Are you having a sense of déjà vu? Do you wonder out loud why it is that you keep expecting the Utah Utes football program to breakthrough only to be let down? Do you wonder how in the heck it is that the team out of Salt Lake City can set expectations so high and yet fail to achieve them over and over and over again? If this sounds like you, do not fret. You are not the only one cruising on this long, strange trip.
The truth is that Utah constantly feels like the team about to break through precisely because they are the team that is about to break through. They have all the pieces that any fair prognosticator could ask for. Excellent coaching and player development? Check. Strong offensive line play? Check. Strong up the middle on defense? Check. Returning experience and improving talent in the skill roles? Check check check check.
Nevertheless, it took eight years for the Utes to win their first divisional title. And the way that Utah closed last season left something more to be desired with not just the fan base but across the nation.
The road for Utah when they entered the PAC 12 was always going to be a long one. The excellence that they have shown in attracting and developing talents in the trenches has always been a leverageable asset. However, the recruiting required to stock the skill positions has been more difficult than most Utah fans might have imagined. This has been particularly true on the offensive side of the ball. The Utes have never finished higher than seventh among PAC 12 teams in total offense and in five of their eight seasons they’ve ended either as the worst or second worst in that category. In fact, here we are in 2019 and the Utah Utes will open the season with their ninth offensive coordinator in the past 11 seasons.
So, is this season finally going to break the mold. Have the Utes finally amassed enough pieces to make their version of spread offense work? Are the pieces in the South falling into place to the favor of Utah? Is it Kyle Whittingham’s time?
All good questions. Let’s open the Gekko Files.
The move of Troy Taylor to take over as the head coach of Sacramento State not only created a future staff coaching opportunity for Jake Browning, it also created an opportunity for yet another coordinator to take over this Utah offense. Andy Ludwig, who has worked with Kyle Whittingham in the past, is that new coordinator. And although he takes over an offense dramatically defined by a run first philosophy, Ludwig is known more for his prowess as a passing game enthusiast. In this way, Ludwig’s presence should create an interesting tension with the uber-conservative Whittingham and an interesting dynamic for Utah offense that was neither particularly efficient or explosive last year.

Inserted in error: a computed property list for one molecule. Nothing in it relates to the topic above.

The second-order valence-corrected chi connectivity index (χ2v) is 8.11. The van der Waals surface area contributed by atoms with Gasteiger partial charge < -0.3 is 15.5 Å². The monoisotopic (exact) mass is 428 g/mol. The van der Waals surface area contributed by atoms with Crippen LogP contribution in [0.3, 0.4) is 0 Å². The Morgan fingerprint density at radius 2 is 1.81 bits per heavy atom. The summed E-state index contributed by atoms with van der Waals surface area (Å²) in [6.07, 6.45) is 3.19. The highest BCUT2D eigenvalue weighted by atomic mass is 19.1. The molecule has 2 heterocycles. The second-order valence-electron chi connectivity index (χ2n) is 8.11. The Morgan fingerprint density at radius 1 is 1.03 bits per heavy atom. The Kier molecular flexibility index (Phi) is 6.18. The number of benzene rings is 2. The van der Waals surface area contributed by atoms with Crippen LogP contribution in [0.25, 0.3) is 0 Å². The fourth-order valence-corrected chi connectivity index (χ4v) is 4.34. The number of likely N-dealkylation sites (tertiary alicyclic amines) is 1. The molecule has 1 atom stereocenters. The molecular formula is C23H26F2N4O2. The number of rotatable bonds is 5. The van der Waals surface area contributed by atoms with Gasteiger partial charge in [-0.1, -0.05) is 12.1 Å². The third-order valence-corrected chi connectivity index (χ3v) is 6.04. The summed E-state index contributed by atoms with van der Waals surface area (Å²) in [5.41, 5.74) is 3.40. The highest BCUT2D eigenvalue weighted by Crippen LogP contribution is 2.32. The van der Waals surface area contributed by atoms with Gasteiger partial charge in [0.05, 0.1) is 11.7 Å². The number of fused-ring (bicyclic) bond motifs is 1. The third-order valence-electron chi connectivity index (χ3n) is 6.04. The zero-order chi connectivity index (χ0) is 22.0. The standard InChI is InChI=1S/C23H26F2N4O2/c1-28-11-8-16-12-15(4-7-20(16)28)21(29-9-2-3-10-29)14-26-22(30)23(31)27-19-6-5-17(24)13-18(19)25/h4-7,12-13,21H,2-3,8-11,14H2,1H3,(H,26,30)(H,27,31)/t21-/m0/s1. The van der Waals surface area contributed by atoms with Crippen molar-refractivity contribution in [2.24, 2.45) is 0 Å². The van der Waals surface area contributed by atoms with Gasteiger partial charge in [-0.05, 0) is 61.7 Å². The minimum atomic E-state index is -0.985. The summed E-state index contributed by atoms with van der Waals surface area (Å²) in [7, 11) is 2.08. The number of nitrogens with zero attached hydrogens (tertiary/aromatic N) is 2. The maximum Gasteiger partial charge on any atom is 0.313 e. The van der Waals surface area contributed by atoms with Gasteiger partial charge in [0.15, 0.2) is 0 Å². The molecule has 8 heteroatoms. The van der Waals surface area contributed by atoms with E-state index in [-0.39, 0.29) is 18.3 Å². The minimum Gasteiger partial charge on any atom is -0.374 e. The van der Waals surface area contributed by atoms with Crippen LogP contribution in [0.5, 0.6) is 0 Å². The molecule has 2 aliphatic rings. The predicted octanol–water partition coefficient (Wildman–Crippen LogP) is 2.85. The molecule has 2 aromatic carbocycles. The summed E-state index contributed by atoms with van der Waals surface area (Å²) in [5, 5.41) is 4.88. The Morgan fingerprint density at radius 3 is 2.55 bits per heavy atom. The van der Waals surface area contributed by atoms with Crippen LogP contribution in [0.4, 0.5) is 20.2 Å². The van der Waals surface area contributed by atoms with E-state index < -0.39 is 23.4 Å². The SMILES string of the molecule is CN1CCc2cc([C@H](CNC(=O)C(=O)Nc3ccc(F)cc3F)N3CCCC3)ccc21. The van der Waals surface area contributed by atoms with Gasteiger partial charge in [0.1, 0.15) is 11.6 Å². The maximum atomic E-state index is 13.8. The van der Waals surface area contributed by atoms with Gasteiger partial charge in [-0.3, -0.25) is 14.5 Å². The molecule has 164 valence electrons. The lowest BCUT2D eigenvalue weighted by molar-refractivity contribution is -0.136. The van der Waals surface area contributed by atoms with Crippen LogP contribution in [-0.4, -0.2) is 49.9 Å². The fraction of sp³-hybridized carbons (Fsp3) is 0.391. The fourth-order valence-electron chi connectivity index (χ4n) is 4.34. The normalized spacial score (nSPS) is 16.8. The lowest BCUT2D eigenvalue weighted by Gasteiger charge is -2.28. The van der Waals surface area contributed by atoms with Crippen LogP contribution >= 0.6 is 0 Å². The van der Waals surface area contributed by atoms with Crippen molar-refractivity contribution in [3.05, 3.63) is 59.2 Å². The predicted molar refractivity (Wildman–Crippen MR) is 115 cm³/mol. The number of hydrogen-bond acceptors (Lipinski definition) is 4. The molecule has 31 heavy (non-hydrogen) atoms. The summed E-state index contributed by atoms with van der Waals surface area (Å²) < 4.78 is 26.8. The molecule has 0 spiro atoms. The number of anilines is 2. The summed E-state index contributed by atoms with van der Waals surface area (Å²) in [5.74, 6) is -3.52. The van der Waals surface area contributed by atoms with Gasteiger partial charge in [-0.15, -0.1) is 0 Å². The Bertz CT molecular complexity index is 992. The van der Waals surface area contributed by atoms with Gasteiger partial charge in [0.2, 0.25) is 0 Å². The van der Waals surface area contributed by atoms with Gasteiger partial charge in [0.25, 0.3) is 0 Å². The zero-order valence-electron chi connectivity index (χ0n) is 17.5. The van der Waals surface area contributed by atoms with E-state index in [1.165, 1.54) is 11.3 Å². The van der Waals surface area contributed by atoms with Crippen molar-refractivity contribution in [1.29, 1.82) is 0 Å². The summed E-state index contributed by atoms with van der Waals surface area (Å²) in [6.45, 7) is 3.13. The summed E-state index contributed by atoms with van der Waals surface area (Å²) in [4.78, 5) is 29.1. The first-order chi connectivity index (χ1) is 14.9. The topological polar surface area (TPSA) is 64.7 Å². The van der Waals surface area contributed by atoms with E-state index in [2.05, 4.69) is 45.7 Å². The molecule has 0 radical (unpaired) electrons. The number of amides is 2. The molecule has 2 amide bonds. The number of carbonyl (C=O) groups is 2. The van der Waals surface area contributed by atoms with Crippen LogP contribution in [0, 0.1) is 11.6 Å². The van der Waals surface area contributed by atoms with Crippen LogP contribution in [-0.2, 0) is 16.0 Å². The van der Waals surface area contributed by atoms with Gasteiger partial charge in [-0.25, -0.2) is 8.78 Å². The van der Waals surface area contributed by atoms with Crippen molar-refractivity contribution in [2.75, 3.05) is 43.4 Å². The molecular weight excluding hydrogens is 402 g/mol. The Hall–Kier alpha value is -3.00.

It goes without saying that the obvious key to this Utah offense is the healthy return of quarterback Tyler Huntley. But it’s not enough that Huntley simply return to the form that we last saw him in. In order for the Utah offense to really takeoff, Huntley will have to take his game to the next level. Blessed with a strong arm and plus mobility, Huntley has yet to fully realize his potential as a quarterback. Sometimes brilliant, Huntley can wow you with his ball zip and ability to tuck it and beat a linebacker one on one. But he can also just as easily let you down with his poor reads or hesitation in the pocket. His 65% completion percentage last season looks okay on paper, as does his 12:6 TD/INT ratio. But after you consider the fact that he threw for multiple touchdowns in just two games and that 1/3 of all his touchdown passes were against Weber State, the light dims a little bit on his stat sheet. For him to take it to the next level, he must become more of a playmaker against the better teams in the PAC.
The other thing that would be very helpful is if he could stay healthy. Backup Jason Shelley was serviceable as a part-time starter last year. But the nose dive in offensive production against both Washington and Northwestern to close last year can be pinned largely on Shelley’s limitations. Beyond Shelley, there is just one other scholarship QB on the roster and he is not nearly ready for the field. So depth is a concern.